It makes a lot of sense KD would be dawdling with the ball more when the Warriors other main scorer was missing for a big stretch and then you have to adjust on the fly to his returning while the guy clearly still isn’t close to 100%.
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Re: 2019 NBA Offseason Discussion 

Post#685 » by Baski » Fri Sep 13, 2019 2:30 pm

Dr Spaceman wrote:
Peregrine01 wrote:It’s a credit to his finishing ability of course. But that wasn’t what I was getting at. He said in the WSJ article that he “had” to go iso and do more individually for the Warriors to succeed when that was the chief reason why they almost got eliminated by the Rockets.


I hear you man, I just disagree. I think the Rockets were just the only team they played that was good enough that they needed all hands on deck to pull out the victory. KD is right in some ways. Houston developed a very unique switching system and played with incredible discipline which prevented Curry from ever getting open in that series. In that sense KD going iso isn’t all that bad an outcome for a possession.

Other times, like when HOU would play Ryno or started making defensive mistakes Curry could smell blood in the water and went into attack mode and could explode for 15 in a quarter. KD didn’t hold him back from doing that.

They needed all of it. In the third quarter of game 7 Steph had 14 points and Durant had 10. In the 4th quarter KD had 11 and Steph had 5. The efforts of both guys were desperately needed because they still almost lost to a short handed Rockets team. And there’s frankly now a very big sample of Curry just not being all that good against the Rockets for various reasons.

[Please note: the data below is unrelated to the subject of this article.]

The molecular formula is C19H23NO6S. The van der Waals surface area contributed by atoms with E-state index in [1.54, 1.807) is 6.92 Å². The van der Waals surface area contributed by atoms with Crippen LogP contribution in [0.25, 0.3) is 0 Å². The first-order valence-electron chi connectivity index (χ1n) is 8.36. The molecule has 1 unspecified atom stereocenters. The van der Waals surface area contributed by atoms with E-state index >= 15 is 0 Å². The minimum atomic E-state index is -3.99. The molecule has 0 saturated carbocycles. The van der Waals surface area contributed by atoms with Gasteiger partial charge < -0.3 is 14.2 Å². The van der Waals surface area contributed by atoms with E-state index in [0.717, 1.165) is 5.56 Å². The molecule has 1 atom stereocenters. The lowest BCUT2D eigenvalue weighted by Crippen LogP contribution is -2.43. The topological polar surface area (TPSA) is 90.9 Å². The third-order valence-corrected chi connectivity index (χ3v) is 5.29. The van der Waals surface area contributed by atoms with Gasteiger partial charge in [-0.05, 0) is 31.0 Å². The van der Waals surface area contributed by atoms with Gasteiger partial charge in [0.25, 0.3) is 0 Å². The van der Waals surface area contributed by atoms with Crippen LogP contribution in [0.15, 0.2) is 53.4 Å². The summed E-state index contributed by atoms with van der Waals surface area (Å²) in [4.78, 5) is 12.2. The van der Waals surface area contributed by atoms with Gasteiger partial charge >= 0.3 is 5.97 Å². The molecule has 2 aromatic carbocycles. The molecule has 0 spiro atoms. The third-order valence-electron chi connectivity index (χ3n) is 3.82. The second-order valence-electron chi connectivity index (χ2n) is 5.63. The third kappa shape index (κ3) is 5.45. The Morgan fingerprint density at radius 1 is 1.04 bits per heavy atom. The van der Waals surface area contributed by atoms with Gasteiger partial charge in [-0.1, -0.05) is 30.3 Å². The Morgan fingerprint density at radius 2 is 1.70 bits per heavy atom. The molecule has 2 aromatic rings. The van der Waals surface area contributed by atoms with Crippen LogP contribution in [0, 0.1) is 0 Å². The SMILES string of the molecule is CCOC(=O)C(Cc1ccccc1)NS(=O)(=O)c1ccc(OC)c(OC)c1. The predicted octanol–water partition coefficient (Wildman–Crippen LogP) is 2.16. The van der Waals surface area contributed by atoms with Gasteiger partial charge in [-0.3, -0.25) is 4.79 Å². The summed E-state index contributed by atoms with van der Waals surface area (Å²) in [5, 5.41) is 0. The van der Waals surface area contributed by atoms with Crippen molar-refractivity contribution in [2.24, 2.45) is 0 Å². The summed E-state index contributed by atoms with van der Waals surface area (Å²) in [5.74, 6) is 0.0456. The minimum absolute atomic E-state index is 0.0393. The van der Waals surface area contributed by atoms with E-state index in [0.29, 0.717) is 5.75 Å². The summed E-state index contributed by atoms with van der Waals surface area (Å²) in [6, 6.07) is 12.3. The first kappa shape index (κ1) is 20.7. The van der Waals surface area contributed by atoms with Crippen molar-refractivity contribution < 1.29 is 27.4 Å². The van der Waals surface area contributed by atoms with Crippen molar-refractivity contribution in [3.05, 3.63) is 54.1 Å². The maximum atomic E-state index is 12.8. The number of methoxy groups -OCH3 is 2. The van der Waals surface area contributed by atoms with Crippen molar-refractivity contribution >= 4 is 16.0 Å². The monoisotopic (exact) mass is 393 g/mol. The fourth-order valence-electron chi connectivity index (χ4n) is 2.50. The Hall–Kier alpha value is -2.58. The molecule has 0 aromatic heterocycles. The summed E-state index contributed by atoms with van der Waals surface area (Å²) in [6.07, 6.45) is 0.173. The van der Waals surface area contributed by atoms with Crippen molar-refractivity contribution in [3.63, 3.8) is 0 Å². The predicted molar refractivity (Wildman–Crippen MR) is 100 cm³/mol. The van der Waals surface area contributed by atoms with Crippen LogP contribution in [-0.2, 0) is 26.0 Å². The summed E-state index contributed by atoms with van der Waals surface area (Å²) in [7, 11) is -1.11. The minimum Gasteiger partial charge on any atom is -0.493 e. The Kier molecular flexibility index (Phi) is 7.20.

I feel this way as well. Do we really know for sure that the ball movement would've yielded better results for the Warriors? By that I mean:
1. Did Houston force GSW to go iso? As in did they take away their ball movement thus necessitating KD's antics? Or was it KD just making the game easier for Houston?
2. And were the spurts of Curry-ball that seemed to save GSW from Houston's ugly ball because the Ws decided to play differently? Or did it have something to do with Houston's defenders letting up (through fatigue or subbing in poor defenders) and allowing the screen runners to breathe?
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Re: 2019 NBA Offseason Discussion 

Post#686 » by Baski » Fri Sep 13, 2019 2:33 pm

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Re: 2019 NBA Offseason Discussion 

Post#687 » by Dr Spaceman » Fri Sep 13, 2019 3:03 pm

Baski wrote:1. Did Houston force GSW to go iso? As in did they take away their ball movement thus necessitating KD's antics? Or was it KD just making the game easier for Houston?